office interior design dc
demand for housing in washington dc is goingthrough the roof. over a thousand people move into the cityevery month, driving up the cost of housing and they're turning the nation's capital intoa construction zone. tower cranes piercing the sky above the citystreets have become so common they're just part of the background. but as fast as the cranes have gone up, demand for housing is rising even faster. making dc among the most expensive placesto live in the united states. and one innovation whose time has come
shows just why the demand for housing is farfrom being met. i kinda got driven down the tiny house roadbecause of affordability, simplicity, sustainability and then mobility. tiny houses are very cheap to build, you canbuild one of these for ten thousand dollars you can build one for thirty, forty, fiftythousand dollars, but they definitely come in far beneath thecost of a regular home especially in a city like dc. they're very sustainable, they take very littleenergy to heat or cool. so having a space that i could hook up tosolar
that i could, you know, catch rain water anduse for a simple shower and sink was very very appealing to me. they are mobile because many of them are builton wheels but the reason they're often built on wheelsis because it then escapes a lot of the kind of coding requirements whichthese homes would violate not because they're unsafe places to live, but because the minimum size of a room youknow must be 120 square feet and if these homes are 120 square feet altogetheryou then have obvious issues. this is not a tiny house, it's the officeof zoning, the zoning comission,
the zoning administrator, the board of zoningadjustment and the office of planning which, along with the department of consumerand regulatory affairs implements, adjudicates and enforces 34 chaptersand 600 pages of regulations governing property use and building requirementsint he nation's capital. the director of the city's office of planning,ellen mccarthy, described the problem with allowing tiny housesin the city: and so the zoning authorities have alloweda few experiments in affordable housing like this apartment made entirely from shippingcontainers. but the city is constrained by a zoning ordinancethat was drawn up in 1958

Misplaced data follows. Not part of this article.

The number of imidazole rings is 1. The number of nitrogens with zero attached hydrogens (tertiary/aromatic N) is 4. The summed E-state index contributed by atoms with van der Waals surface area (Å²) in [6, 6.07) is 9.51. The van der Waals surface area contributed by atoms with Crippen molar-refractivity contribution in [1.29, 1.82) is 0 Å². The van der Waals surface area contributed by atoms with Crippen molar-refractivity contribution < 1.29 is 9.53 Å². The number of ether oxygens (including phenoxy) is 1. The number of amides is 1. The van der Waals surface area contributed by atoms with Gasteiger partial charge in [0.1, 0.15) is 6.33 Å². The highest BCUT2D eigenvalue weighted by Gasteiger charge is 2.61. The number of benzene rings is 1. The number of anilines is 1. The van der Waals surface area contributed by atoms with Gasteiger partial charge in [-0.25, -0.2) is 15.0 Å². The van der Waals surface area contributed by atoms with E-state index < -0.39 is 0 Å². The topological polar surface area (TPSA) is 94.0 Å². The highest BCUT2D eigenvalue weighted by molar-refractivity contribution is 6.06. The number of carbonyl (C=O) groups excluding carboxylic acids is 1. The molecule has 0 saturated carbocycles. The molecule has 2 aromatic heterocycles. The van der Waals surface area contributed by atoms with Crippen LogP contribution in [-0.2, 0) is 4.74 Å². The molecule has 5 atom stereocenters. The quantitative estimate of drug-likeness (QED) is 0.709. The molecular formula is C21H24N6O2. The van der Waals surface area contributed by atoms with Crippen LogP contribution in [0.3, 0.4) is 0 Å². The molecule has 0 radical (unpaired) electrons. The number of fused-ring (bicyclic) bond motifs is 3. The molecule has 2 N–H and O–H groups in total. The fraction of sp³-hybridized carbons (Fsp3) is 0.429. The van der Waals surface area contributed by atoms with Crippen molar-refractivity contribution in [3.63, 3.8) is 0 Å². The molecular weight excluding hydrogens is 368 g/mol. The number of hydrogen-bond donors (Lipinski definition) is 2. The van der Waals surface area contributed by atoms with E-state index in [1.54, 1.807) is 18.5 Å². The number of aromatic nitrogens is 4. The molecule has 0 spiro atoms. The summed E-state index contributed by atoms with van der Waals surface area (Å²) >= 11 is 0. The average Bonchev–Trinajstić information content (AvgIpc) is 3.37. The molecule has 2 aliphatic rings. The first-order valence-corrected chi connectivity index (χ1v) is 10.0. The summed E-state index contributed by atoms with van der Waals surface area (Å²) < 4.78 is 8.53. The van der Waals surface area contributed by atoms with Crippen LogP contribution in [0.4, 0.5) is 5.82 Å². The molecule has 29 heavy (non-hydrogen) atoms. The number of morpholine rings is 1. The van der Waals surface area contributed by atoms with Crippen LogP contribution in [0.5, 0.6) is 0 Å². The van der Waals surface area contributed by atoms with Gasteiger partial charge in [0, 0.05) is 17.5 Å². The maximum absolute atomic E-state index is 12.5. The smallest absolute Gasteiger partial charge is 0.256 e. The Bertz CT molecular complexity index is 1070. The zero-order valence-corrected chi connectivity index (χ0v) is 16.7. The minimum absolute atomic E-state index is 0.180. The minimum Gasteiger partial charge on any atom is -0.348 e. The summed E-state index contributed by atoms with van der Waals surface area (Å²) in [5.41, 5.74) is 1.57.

that's 56 years of cultural change and buildinginnovations, like tiny houses, that the code wasn't designed to address. and for small builders like jay austin, gettinga special exemption from the zoning authorities could cost tens of thousands of dollars andyears of time with no guarantee of success. the proposed changes to zoning rewrite won'teffect what we're doing at all, we are, tiny homes on wheels are still a littlebit further out probably many years out, of decades out. it's totally legal to buy one of these andto park it somewhere.
and really it only becomes illegal once youstep inside and say 'this is my home.' we could leave these houses on the lot i imaginefor 20 years and there wouldn't be any issue with it but if we declared these are full time residencesthen there, you know, would be a little bit more, little bit moretrouble perhaps. the laws that keep jay austin from livingin his own home have their genesis in new york city's zoningresolution of 1916. for the first time in history, committeesof urban planners began to reshape an entire american city.
they split up skyscrapers to provide moresunlight on the streets below. industrial factories were separated from residentialproperty. immigrant communities were kept apart fromneighborhoods of the elite. and when the supreme court ruled these lawsdidn't violate property rights, zoning quickly spread to every major cityin america. every city, that is, except for one. houston for me is an experiment. it's an experiment in overt capitalism. and therefore very much at home in texas,